Whether it's the dockyards of Belfast or the mementoes left behind by voyagers, the tale of the Titanic will yield a million stories in its wake this weekend as venues across the UK and beyond mark the centenary of its sinking on April 15.
If you're not heading to Dundee's Discovery Point, Southampton's gleaming new SeaCity Museum or anywhere in between, there are also some excellent online exhibitions where you can get some captivating insights into RMS Titanic. Here are a few...
You may not be familiar with the Oceanic Steam Navigation Company, but you’ve probably heard of the White Star Line – the more commonly-accepted name of the people who commissioned the ship.
Visit the Ulster Folk and Transport Museum's Titanic Photographic Archive for the precise dimensions and a selection of one of the world’s largest collection of Titanic photos (it features plenty of steel).
White Star and their main rival, Cunard, were both based in Liverpool, and the Titanic was part of a battle for the high seas – find out all about the construction of a giant (coffees and donuts, as the author advises, may be advisable).
See Merseyside Maritime Museum's description for some of the grim facts and figures from the Titanic’s demise, as well as a run-down of some of the artefacts relating to it held in Liverpool. Then try the Top 10 Myths Quiz over at White Star Momentos – a site set up by a group of fans near the original home of the ship.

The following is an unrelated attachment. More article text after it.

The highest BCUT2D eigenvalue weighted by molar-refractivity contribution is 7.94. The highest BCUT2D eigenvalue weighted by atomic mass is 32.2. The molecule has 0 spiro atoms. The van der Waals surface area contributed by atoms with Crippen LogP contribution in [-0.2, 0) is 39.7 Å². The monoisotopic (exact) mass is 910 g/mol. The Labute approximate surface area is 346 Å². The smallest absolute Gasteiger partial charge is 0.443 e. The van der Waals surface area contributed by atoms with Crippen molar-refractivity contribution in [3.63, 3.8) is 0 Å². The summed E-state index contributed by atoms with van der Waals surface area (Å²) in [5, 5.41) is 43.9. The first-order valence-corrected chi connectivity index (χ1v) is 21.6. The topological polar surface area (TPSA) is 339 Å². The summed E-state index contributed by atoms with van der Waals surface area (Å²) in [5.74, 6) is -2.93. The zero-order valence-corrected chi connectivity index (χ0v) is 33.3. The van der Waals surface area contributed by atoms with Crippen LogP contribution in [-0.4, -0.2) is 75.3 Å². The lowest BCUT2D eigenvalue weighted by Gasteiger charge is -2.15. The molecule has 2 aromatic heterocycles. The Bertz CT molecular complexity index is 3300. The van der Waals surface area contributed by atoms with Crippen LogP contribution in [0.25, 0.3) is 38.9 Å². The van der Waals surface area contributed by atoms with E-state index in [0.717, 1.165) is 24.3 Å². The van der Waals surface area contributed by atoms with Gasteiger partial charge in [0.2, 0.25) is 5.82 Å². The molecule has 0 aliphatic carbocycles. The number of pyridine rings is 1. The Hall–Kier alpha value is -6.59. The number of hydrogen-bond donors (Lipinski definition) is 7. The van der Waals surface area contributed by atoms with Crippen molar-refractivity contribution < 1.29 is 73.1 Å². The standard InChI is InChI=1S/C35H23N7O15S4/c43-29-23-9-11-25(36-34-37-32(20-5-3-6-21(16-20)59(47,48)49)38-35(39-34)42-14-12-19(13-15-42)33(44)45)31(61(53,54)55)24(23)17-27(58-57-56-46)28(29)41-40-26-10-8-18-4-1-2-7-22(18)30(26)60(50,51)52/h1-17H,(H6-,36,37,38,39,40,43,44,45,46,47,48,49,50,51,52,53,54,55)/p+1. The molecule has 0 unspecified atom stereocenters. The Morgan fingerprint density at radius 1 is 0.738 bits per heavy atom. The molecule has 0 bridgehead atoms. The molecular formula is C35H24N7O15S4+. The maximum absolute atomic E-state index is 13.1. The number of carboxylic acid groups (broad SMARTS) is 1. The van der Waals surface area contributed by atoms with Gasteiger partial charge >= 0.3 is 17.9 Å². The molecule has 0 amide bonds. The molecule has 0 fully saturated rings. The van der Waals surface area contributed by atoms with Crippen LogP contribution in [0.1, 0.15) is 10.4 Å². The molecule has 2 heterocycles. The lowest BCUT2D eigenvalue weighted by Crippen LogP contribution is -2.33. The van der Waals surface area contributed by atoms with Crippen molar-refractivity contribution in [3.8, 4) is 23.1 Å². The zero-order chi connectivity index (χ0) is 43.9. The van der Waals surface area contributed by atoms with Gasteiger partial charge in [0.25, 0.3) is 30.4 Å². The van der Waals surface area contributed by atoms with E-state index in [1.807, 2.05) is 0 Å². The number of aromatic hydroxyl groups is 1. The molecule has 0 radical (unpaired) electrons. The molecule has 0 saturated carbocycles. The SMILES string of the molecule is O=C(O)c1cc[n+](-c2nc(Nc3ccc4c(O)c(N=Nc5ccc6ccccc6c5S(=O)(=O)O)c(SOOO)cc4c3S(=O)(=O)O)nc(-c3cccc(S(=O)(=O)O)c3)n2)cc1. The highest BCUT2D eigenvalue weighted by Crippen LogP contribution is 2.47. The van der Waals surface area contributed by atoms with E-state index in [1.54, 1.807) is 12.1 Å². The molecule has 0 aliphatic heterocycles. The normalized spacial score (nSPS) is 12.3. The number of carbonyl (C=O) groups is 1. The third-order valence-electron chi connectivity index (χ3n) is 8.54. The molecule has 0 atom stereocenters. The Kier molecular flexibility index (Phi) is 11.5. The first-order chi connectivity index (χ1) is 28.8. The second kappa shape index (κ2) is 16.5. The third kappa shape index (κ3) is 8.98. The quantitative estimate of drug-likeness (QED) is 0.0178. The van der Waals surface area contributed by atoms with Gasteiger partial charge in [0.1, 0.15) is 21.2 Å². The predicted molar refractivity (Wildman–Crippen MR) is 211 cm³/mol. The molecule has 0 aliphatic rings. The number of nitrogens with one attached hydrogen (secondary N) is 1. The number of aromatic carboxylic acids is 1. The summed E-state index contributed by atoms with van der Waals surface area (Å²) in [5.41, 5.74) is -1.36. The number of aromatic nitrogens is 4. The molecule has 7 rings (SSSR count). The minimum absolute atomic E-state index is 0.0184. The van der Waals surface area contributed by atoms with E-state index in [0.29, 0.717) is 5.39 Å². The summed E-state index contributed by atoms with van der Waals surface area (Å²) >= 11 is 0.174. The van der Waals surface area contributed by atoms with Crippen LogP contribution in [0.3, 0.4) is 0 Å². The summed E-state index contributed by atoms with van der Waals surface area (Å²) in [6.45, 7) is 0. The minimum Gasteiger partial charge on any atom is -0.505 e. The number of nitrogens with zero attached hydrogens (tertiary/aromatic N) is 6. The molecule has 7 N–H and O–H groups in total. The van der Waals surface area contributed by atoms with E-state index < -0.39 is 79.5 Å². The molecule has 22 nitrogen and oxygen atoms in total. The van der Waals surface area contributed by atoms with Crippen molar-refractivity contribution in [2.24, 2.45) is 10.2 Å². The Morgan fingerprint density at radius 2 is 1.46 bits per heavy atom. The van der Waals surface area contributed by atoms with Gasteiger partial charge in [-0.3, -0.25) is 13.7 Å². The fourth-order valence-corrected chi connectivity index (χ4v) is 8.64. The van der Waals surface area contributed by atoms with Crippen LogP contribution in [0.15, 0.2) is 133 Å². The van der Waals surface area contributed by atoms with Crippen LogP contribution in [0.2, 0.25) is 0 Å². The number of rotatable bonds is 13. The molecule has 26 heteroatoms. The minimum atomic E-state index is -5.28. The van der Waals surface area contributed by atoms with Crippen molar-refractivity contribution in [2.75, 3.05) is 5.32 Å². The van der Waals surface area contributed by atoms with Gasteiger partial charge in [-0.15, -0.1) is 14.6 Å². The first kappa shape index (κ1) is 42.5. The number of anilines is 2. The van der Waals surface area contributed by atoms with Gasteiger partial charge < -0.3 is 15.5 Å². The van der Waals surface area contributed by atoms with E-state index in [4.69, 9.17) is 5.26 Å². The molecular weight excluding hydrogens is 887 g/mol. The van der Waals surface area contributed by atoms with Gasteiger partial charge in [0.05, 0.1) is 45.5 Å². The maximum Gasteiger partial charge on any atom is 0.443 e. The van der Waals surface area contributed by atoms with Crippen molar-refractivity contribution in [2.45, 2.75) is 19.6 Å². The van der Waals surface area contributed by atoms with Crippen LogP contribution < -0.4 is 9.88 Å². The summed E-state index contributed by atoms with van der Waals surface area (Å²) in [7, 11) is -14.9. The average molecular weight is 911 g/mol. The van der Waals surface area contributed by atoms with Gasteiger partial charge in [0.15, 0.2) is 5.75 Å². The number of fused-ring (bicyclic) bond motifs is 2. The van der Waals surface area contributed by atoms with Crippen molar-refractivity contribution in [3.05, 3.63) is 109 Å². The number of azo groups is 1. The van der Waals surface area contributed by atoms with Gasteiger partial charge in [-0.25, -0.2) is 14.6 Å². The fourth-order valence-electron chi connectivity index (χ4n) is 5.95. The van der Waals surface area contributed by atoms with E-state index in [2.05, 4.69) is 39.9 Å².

Lifeboat name plaques, unopened bottles of champers and the stuffed bear once owned by an engineer are all on show at Titanic Honour and Glory.
From remembrance records and board games to swizzle sticks and paintings, Royal Museums Greenwich also reveals a redoubtably comprehensive catalogue of all things Titanic.
Meet the posties aboard the ship as part of an impressive entry on the British Postal Museum and Archive’s blog.
Find out why the Titanic in Lancashire Museum is raising funds to preserve the letters of Colne chap Wallace Hartley – a former orchestra leader in Yorkshire – and discover the story of Frederick Fleet, the Liverpool lad who uttered the immortal words “iceberg right ahead”.
There are some moving (and spirited) interviews with some of the survivors at British Pathe, including recollections of escaping the ship.
You can also hear more from survivors and families of those lost at sea in the National Archives' Titanic Stories recording.
A lasting memorial
Many artists have been inspired by the story, and there are poets, playwrights, musicians and painters on Ireland’s Titanic Stories.
Southampton’s SeaCity Museum opened this week, and there’s a picture of the original monument in the city (as well as other snaps, including one of the 15,000 builders) in TitanicA's gallery. Both stand as shrines to the relationship the Solent had with the Titanic.